Lately I wax sentimentally about how “things” have changed, and not necessarily for the better. Then I always catch myself, for I remember how bitter those sentiments sounded when my parent’s generation (the “GI generation”) espoused similarly.
Sometimes I chagrin metaphorically when I see how greed is dividing the country I was fortunate enough to have been born into among the rich and poor with a diminishing middle. I often wonder, if prices will ever truly fall while income rises? Wouldn’t that be headline good news?! I see how many things are adding-up on my list of needed replacement or update that I cannot currently afford: my car, my lawnmower, my eye check-up, my dental check-up, my music amplifier, my mixer, my television, my computer, my hammer, my file cabinet, my playstation, my wardrobe, my vinyl milk crates when customed shelves are needed; my bicycle, my glasses, my location, my cordless telephone, my mobile telephone, my fence in my yard, my PC’s monitor and I think, “Damn, this stuff is outpacing my ability to live comfortably, and yet, I’m considered ‘lucky’.”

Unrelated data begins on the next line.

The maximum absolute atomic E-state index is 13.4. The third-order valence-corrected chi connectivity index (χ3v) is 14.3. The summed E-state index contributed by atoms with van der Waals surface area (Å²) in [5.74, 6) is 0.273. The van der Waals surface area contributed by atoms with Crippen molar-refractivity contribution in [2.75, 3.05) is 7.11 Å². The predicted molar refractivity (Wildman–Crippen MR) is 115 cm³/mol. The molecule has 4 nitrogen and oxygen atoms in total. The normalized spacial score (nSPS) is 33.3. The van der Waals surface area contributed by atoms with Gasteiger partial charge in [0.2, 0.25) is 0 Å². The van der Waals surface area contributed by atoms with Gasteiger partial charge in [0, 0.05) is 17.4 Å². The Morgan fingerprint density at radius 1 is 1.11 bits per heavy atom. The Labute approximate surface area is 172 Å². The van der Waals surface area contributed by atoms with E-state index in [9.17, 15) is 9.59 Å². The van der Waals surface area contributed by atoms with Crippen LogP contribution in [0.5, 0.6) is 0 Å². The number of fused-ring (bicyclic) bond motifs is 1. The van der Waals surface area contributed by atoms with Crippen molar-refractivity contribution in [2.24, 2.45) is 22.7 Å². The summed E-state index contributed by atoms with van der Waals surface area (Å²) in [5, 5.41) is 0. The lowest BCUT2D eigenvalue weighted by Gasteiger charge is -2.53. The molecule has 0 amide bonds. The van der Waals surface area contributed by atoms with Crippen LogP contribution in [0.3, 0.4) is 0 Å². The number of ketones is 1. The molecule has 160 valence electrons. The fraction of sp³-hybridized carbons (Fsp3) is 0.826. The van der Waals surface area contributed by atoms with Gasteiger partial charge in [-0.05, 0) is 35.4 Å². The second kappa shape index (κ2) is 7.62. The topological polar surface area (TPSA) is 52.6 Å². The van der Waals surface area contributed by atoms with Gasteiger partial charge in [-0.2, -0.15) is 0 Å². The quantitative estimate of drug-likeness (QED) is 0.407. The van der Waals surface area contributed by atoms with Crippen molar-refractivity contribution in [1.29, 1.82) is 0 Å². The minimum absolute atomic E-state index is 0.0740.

Then the verse came to me from a past favorite song that is just as relevant today as it was in 1973 when they sang it for the first time. It is from a song called “Shoe Shoe Shine” by The Dynamic Superiors; “Shoe Shoe Shine used to cost a dime, A penny would buy you plenty/A nickel was a fare that’d take you anywhere, Troubles we didn’t have many…” penned by my radio personality days acquaintances, Nick Ashford and Valerie Simpson.
So I am reminiscing the “good ole days” for my generation (the Baby Boomers), in a similar way as our forefathers did and as every generation will as they age until the aliens really DO come from a far away world in another galaxy, and make prices fall simultaneously with the sky, paving the way for the income of a species that will rise to scorn that we humans squandered thousands of opportunities to finally get it right…or not. At least that is what tonight’s full moonlit crystal ball is revealing here in me humble casa.
Now, check out the outfits, their “steps” (choreography) and the “business” falsetto of the late Tony Washington on this record that I cannot get out of my mind…
Pickhit: Obviously and joyously effeminate (which wasn’t an issue back then), Tony Washington’s sound was so unique! I miss it. On “Feeling Mellow” he really stretched-out in 1975; Yes, that is emcee Don Cornelius (LOL); “Love, Peace and…SOUL!” who appears to ignore Tony, by the way. Hmmmm… I would have let the lead singer be the spokesman for the group in the interview.